Menu planning

I didn’t really get serious about menu planning until after Jameson was born. At that point, it became more than a good idea; it was the only way I could guarantee to get dinner on the table!

I certainly don’t get to this every week, but my week goes so much better when I do. Here are some of my reasons for planning my meals ahead of time:

1. Fewer trips to the grocery store on an already-busy afternoon.
2. Fewer outings to restaurants due to an obviously half-hearted reply to “What’s for dinner?”
3. Actually making dinner: knowing what’s supposed to be served in the evening means that when life is peachy for an hour in the morning, I can work on getting dinner started. And then grab 5 minutes here, 10 minutes there… rather than requiring an entire 2 hours of prep right before the dinner hour (which, of course, would be impossible.)
4. Avoiding that terrible experience of just not knowing what on earth to make on any given day.
5. Saving money and time by planning to re-use leftovers, and basing our weekly menu on sale items.

One of the things I use to help with my menu planning is a file I keep with recipes I’ve tried — and recipes I’d like to try. This way, when I’m a bit stumped, or am in a recipe rut, I can jump-start my imagination!

Most of these dishes are simple and inexpensive, and call for ingredients I generally have on hand: rice, potatoes, pasta; chicken, eggs, cheese, beans; onions, garlic, tomatoes, carrots, broccoli, spinach; etc. Some of these dishes also morph into something else, so leftovers are a bit more than just leftovers (i.e. chicken rice casserole can become a stew the next night.)

I often read cookbooks and such for fresh inspiration. I’m also trying to be more and more inspired by the seasonal availability of fresh produce grown locally. This, I think, ends up saving money, because I’m buying less out-of-season produce in the middle of winter. Probably (at least, in my simple logic) if canned and frozen veggies are the only things “naturally” available for several months a year, then those will deliver enough nutrients to our bodies to tide us over till spring comes again. But that’s a bit of a random thought, thrown in here for free. :)

To sum up, I guess, meal planning can be a real time and money saver (and aren’t we always looking for those?), and also can aid in being good stewards of our family’s health, as it allows you to think carefully about what will be eaten each evening — with less chance of a frozen pizza being whipped out. But, incidentally, if you should find yourself eating frozen pizza, I recommend California Kitchen. They’re the yummiest.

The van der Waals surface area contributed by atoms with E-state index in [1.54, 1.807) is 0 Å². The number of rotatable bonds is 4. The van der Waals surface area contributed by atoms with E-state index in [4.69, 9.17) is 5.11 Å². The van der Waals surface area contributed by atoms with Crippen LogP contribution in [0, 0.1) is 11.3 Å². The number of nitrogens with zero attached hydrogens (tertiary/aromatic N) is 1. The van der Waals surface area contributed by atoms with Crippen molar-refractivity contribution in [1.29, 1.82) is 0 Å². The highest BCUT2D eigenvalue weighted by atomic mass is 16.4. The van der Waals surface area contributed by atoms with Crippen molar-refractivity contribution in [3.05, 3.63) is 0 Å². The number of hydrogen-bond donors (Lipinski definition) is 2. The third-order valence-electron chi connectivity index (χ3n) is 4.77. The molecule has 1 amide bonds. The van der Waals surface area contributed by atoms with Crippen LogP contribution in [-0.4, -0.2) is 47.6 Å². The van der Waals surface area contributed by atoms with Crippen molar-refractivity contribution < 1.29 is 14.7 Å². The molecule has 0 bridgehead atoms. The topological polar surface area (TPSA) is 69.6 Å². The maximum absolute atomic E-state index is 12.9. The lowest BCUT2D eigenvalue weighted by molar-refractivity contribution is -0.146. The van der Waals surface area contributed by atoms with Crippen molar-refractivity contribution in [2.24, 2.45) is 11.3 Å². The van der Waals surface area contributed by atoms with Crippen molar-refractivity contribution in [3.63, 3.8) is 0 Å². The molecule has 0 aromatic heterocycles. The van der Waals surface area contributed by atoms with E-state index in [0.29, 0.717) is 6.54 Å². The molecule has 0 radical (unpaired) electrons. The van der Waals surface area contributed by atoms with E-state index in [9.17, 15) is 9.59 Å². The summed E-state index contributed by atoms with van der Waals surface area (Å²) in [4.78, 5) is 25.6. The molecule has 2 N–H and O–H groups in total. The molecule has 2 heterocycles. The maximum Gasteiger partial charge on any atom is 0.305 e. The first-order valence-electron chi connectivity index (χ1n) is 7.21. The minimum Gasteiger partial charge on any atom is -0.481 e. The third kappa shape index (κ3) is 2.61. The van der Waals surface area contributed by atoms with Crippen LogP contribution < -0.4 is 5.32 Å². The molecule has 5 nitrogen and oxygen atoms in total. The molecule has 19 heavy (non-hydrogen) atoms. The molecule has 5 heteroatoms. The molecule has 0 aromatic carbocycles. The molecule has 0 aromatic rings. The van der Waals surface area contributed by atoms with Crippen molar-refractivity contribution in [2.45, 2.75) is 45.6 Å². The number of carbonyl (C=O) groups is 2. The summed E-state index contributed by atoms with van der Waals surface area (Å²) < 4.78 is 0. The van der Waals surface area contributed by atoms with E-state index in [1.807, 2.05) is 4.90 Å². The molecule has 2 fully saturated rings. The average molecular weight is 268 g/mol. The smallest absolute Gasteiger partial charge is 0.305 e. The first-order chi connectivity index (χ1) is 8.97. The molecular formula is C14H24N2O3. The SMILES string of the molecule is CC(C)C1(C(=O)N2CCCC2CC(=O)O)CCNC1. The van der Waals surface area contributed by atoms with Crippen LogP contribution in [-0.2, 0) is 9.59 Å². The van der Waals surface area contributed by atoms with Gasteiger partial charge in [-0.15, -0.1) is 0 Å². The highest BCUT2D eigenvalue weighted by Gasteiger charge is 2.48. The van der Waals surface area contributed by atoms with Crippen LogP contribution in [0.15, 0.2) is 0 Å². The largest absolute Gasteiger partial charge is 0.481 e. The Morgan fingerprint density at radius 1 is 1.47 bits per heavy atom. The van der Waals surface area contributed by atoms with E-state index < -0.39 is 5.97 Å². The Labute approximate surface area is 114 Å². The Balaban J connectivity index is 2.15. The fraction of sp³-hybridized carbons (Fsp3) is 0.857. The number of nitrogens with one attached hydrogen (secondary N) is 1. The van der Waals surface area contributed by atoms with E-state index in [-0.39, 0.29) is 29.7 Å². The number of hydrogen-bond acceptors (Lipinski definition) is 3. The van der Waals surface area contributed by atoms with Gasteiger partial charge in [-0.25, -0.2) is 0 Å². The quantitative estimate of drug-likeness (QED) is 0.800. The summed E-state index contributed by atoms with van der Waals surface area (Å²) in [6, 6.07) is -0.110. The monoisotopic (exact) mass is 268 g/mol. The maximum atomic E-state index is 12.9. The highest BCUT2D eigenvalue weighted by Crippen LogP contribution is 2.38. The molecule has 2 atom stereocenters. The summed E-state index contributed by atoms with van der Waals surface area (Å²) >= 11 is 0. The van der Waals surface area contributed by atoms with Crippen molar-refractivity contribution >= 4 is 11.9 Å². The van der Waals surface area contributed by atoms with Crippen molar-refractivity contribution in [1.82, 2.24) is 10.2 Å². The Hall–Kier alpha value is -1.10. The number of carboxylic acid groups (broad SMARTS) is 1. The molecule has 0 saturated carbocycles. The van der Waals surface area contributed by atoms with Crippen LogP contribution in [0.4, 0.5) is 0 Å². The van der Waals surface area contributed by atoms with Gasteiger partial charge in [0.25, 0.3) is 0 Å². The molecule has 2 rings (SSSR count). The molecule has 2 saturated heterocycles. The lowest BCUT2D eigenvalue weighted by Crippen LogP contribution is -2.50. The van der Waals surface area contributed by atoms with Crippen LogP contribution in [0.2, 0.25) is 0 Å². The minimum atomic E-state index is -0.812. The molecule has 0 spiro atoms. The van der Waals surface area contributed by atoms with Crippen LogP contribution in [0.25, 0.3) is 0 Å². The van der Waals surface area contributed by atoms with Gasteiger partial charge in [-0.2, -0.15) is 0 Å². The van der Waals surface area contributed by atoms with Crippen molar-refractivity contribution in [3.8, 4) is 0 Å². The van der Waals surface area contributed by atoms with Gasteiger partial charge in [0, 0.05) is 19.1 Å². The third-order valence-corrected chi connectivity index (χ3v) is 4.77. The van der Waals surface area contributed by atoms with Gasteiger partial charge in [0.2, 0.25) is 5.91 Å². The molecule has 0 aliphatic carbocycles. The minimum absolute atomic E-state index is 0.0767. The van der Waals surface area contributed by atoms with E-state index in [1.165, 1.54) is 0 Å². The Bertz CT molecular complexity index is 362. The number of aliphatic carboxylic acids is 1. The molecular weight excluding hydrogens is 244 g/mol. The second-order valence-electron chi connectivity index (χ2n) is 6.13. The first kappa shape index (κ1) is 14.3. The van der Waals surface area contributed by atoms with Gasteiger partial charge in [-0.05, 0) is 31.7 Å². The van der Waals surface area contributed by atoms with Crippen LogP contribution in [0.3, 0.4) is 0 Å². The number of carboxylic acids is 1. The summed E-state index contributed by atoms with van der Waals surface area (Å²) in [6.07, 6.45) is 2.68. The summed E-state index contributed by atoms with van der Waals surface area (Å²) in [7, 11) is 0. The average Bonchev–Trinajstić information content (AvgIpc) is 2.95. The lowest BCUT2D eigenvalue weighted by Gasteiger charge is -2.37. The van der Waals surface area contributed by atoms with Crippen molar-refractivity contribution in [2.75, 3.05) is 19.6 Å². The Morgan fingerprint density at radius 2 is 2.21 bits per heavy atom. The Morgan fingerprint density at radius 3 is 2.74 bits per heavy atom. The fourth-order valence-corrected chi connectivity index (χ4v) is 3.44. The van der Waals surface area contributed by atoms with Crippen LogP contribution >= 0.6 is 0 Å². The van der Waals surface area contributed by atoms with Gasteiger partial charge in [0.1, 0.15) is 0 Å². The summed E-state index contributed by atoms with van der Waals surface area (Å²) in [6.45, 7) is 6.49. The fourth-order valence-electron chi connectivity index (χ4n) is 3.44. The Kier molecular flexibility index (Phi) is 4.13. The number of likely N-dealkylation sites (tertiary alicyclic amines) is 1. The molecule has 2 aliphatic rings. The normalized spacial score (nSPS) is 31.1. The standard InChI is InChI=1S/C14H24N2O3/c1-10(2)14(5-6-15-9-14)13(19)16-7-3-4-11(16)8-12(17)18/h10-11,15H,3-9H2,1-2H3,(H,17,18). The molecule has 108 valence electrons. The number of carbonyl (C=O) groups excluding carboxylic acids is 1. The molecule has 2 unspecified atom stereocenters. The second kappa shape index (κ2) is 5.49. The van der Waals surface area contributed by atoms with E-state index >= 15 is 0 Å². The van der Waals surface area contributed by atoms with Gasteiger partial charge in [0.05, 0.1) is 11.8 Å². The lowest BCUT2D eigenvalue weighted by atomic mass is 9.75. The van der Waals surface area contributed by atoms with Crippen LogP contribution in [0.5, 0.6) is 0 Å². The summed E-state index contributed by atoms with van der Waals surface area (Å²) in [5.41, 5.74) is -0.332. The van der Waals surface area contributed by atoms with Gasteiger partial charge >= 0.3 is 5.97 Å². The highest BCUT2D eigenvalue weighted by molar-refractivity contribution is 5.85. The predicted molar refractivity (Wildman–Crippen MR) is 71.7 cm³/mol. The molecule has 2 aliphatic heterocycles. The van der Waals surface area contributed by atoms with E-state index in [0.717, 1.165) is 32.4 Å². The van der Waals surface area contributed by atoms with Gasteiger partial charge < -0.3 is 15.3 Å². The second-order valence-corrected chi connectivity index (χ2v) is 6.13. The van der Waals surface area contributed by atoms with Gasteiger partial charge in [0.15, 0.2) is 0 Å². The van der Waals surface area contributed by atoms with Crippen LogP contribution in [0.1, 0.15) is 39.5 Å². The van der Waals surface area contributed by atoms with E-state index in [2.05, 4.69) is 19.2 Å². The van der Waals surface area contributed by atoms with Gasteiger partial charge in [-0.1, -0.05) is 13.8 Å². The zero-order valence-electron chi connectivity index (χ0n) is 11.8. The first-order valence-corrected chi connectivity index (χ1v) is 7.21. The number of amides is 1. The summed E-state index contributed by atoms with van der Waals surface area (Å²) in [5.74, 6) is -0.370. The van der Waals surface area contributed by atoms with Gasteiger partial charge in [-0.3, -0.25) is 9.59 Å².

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  1. “But that’s a bit of a random thought, thrown in here for free.” haha.. that gave me a good laugh, loved the way you phrased that.

    I do love how menu planning causes my week to go more smoothly. I seem to be the queen of turning leftovers into more meals :-) One basic trick is that pretty much any dish with rice, beans, or both can be used in tacos (beef or chicken) Just stir it in before all the water is absorbed when adding the seasoning packet so the flavor is distributed through the meat and beans/rice (if you make your own seasoning often recipes use water when you add the spices also). It’s a great way to extend the food! Or just adding a can of beans to taco meat anyhow is a great way to almost double the amount of food.

    Another menu planning tip, if I may be so bold as to add :-), is to make double batches of meals that freeze well. You have cooked some for the next few weeks in advance. Often times when you’re purchasing ingredients in bulk to make larger batches you save some money too, so you’re reducing your food expense for the month as well.

    Posted by Katie | May 6, 2008, 3:55 pm
  2. Hi Danica! Meal planning is a real time saver (and sanity saver – lol) here in our house, too. I don’t know why in the world it took me until last year to try it.